After your arm stops hurting (if using 12oz+ leather...) and you wipe your brow, it's time to get your cut piece and fill your sink/bathtub with tap water (best if water is softened, hard water is fine, though) just enough so the leather sits completely under water. Be sure to put it under with the flesh side up (the rough side), and it should have about a half inch or more of water clearance. Check out the nice bubble-action!


Take the leather out of the water when all the bubbles have stopped. (This can take up to 15 minutes, depending on the size and thickness of your piece.) I usually take a towel and brush the surface and press the leather with the towel to get the excess drippy-ness out. Put your leather onto your work surface and get out your spoon. Shown in this picture, I am using a $7 tool from the leather store, but a spoon works fine, trust me. Take the round side and rub the edge of the leather in the direction of the grain.(You'll know which direction the grain is after you try this. Go both directions to see the difference; it won't hurt anything. Just make sure the final product is going with the grain.)

Do this with firm pressure, not all wimpy-like and stuff. Make your way all around the piece, being aware of the grain direction on all edges. For perpendicular-to-the-grain edges, go either way, whichever feels best. Get those corners nice and rounded! Now for the part that I always skip, but it's a bad habit to get into not doing. Flip the leather over and do the whole process of rounding the edges and corners to the underside. It looks nice, and it doesn't cut into you, or so I'm told.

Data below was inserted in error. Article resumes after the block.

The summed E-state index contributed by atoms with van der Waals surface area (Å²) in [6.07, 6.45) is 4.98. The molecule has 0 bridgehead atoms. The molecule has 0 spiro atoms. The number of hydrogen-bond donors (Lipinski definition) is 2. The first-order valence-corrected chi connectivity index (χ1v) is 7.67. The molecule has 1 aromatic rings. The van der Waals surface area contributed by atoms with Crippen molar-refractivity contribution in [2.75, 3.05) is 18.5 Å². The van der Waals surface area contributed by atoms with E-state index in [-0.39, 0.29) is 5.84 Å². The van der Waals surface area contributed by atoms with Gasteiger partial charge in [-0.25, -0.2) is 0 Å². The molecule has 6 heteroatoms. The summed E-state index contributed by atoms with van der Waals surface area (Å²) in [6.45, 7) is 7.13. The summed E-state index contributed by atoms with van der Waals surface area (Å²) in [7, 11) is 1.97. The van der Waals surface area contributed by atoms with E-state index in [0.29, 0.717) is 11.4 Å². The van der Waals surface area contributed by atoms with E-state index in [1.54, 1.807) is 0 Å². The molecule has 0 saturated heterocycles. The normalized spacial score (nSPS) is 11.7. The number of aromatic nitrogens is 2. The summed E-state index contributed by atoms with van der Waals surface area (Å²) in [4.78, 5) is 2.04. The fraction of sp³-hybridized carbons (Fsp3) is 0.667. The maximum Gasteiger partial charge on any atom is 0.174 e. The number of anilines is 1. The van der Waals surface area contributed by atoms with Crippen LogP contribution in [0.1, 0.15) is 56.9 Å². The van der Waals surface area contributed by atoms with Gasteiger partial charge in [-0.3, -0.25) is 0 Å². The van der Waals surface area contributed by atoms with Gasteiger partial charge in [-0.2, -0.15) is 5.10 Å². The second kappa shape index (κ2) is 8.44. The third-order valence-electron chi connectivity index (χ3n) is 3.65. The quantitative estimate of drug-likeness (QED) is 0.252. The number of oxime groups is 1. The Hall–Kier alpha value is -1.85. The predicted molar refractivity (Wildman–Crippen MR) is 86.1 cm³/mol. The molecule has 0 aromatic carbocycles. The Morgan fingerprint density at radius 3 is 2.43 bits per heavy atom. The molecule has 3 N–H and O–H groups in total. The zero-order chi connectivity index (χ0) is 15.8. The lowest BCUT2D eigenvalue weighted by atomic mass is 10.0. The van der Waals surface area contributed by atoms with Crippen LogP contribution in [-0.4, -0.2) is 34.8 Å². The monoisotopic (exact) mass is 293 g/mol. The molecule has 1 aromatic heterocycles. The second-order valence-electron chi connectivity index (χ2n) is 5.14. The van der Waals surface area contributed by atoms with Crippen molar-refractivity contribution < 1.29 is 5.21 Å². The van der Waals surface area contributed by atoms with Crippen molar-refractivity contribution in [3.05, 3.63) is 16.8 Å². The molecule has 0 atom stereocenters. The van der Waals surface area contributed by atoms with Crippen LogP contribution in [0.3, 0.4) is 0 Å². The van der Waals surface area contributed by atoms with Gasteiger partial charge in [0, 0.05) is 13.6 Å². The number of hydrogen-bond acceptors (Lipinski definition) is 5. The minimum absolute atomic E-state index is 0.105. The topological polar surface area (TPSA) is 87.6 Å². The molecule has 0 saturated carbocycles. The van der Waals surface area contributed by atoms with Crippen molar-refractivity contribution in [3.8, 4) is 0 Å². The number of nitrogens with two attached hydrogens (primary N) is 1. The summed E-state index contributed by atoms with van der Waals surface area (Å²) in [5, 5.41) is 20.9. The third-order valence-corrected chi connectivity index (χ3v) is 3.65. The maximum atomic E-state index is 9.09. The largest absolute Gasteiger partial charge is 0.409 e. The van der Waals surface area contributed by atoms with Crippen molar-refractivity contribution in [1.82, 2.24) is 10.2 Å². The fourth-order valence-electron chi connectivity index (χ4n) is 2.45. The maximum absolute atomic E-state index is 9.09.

Okay, if you have any artistic skills in drawing or designing, time now for tooling. I don't have too much skill in the way of designing tooling patterns, but I enjoy doing it. You don't need expensive tooling... tools. You just need something like a paintbrush (use the backside, round plastic end) or a golf tee (use pointy end, my personal favorite, but it's not too easy to hold and tires the hand out quickly. best for small detail work).

Hold the tool like I'm doing here, but opposite because most people aren't left-handed. From this point on, I will be wearing latex gloves. I really don't need them until we start dyeing the leather, but I just felt like putting them on now. Holding the tool like this, with your ring finger against the outer edge of the piece will keep a semi-steady groove without the use of expensive saddle-stitch groovers. I am so cheap. Go around the entire piece, add flourishes at the corners if you want, do whatever. I'm keeping it simple for now, because I'm in a time slot between class and work.


Here I am putting some dye into the leather, using a circular technique with a firm hand. Not much to it, just kind of common sense. By the way, don't go all the way to the edge of the piece, just go close to the groove we made earlier. Now take a paintbrush of some thickness and begin painting up the the groove all the way around the leather. Not difficult, either. Just don't slip into the outer edge, heheh.